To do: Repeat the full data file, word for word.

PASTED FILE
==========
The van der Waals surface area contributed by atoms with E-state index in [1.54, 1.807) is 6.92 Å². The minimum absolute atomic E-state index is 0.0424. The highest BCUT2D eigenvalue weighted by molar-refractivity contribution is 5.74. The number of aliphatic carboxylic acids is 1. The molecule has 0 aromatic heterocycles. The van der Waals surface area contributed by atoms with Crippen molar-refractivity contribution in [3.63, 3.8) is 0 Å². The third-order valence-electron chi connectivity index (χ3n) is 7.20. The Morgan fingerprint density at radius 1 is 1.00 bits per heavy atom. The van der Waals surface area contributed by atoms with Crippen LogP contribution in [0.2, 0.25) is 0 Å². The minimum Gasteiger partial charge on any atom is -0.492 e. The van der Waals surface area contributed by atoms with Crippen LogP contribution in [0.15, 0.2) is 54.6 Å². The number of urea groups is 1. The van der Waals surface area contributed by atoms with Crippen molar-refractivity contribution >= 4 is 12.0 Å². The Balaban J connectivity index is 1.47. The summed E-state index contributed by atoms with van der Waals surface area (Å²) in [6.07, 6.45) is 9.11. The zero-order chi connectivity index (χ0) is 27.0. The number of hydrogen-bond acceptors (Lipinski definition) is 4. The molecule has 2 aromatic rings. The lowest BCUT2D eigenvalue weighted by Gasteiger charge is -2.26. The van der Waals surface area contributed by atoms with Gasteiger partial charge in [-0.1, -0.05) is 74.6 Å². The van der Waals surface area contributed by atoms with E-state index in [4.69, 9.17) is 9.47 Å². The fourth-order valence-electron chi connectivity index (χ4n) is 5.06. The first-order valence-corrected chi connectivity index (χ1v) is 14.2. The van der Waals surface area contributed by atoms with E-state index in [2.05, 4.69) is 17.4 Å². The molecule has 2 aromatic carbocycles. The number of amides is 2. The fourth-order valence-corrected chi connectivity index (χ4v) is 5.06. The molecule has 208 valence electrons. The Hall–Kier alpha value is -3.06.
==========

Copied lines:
The van der Waals surface area contributed by atoms with E-state index in [1.54, 1.807) is 6.92 Å². The minimum absolute atomic E-state index is 0.0424. The highest BCUT2D eigenvalue weighted by molar-refractivity contribution is 5.74. The number of aliphatic carboxylic acids is 1. The molecule has 0 aromatic heterocycles. The van der Waals surface area contributed by atoms with Crippen molar-refractivity contribution in [3.63, 3.8) is 0 Å². The third-order valence-electron chi connectivity index (χ3n) is 7.20. The Morgan fingerprint density at radius 1 is 1.00 bits per heavy atom. The van der Waals surface area contributed by atoms with Crippen LogP contribution in [0.2, 0.25) is 0 Å². The minimum Gasteiger partial charge on any atom is -0.492 e. The van der Waals surface area contributed by atoms with Crippen LogP contribution in [0.15, 0.2) is 54.6 Å². The number of urea groups is 1. The van der Waals surface area contributed by atoms with Crippen molar-refractivity contribution >= 4 is 12.0 Å². The Balaban J connectivity index is 1.47. The summed E-state index contributed by atoms with van der Waals surface area (Å²) in [6.07, 6.45) is 9.11. The zero-order chi connectivity index (χ0) is 27.0. The number of hydrogen-bond acceptors (Lipinski definition) is 4. The molecule has 2 aromatic rings. The lowest BCUT2D eigenvalue weighted by Gasteiger charge is -2.26. The van der Waals surface area contributed by atoms with Gasteiger partial charge in [-0.1, -0.05) is 74.6 Å². The van der Waals surface area contributed by atoms with E-state index in [4.69, 9.17) is 9.47 Å². The fourth-order valence-electron chi connectivity index (χ4n) is 5.06. The first-order valence-corrected chi connectivity index (χ1v) is 14.2. The van der Waals surface area contributed by atoms with E-state index in [2.05, 4.69) is 17.4 Å². The molecule has 2 aromatic carbocycles. The number of amides is 2. The fourth-order valence-corrected chi connectivity index (χ4v) is 5.06. The molecule has 208 valence electrons. The Hall–Kier alpha value is -3.06.